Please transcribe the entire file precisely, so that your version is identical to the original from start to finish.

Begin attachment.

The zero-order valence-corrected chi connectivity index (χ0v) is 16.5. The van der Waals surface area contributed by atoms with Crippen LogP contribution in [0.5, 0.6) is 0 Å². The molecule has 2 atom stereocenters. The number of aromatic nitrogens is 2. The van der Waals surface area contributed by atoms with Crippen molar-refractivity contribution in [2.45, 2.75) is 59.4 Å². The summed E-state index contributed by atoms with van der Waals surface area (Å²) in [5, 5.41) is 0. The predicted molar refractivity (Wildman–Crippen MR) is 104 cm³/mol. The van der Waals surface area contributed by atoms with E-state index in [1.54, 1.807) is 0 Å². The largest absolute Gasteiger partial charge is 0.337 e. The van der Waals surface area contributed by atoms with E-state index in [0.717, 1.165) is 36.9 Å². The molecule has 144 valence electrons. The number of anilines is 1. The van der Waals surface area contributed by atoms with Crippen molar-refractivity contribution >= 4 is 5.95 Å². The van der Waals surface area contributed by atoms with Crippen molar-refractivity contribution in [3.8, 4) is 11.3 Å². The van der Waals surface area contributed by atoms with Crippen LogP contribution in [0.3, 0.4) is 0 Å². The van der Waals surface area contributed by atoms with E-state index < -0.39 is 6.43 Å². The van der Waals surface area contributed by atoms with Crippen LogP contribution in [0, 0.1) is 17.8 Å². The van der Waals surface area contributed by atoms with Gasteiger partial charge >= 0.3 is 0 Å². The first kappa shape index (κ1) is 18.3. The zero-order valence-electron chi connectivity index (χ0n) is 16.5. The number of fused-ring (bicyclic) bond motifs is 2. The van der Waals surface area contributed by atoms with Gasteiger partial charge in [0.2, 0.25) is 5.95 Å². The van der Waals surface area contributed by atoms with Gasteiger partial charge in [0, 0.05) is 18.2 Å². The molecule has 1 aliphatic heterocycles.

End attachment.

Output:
The zero-order valence-corrected chi connectivity index (χ0v) is 16.5. The van der Waals surface area contributed by atoms with Crippen LogP contribution in [0.5, 0.6) is 0 Å². The molecule has 2 atom stereocenters. The number of aromatic nitrogens is 2. The van der Waals surface area contributed by atoms with Crippen molar-refractivity contribution in [2.45, 2.75) is 59.4 Å². The summed E-state index contributed by atoms with van der Waals surface area (Å²) in [5, 5.41) is 0. The predicted molar refractivity (Wildman–Crippen MR) is 104 cm³/mol. The van der Waals surface area contributed by atoms with E-state index in [1.54, 1.807) is 0 Å². The largest absolute Gasteiger partial charge is 0.337 e. The van der Waals surface area contributed by atoms with E-state index in [0.717, 1.165) is 36.9 Å². The molecule has 144 valence electrons. The number of anilines is 1. The van der Waals surface area contributed by atoms with Crippen molar-refractivity contribution >= 4 is 5.95 Å². The van der Waals surface area contributed by atoms with Crippen molar-refractivity contribution in [3.8, 4) is 11.3 Å². The van der Waals surface area contributed by atoms with Crippen LogP contribution in [0.3, 0.4) is 0 Å². The van der Waals surface area contributed by atoms with E-state index < -0.39 is 6.43 Å². The van der Waals surface area contributed by atoms with Crippen LogP contribution in [0, 0.1) is 17.8 Å². The van der Waals surface area contributed by atoms with Gasteiger partial charge >= 0.3 is 0 Å². The first kappa shape index (κ1) is 18.3. The zero-order valence-electron chi connectivity index (χ0n) is 16.5. The number of fused-ring (bicyclic) bond motifs is 2. The van der Waals surface area contributed by atoms with Gasteiger partial charge in [0.2, 0.25) is 5.95 Å². The van der Waals surface area contributed by atoms with Gasteiger partial charge in [0, 0.05) is 18.2 Å². The molecule has 1 aliphatic heterocycles.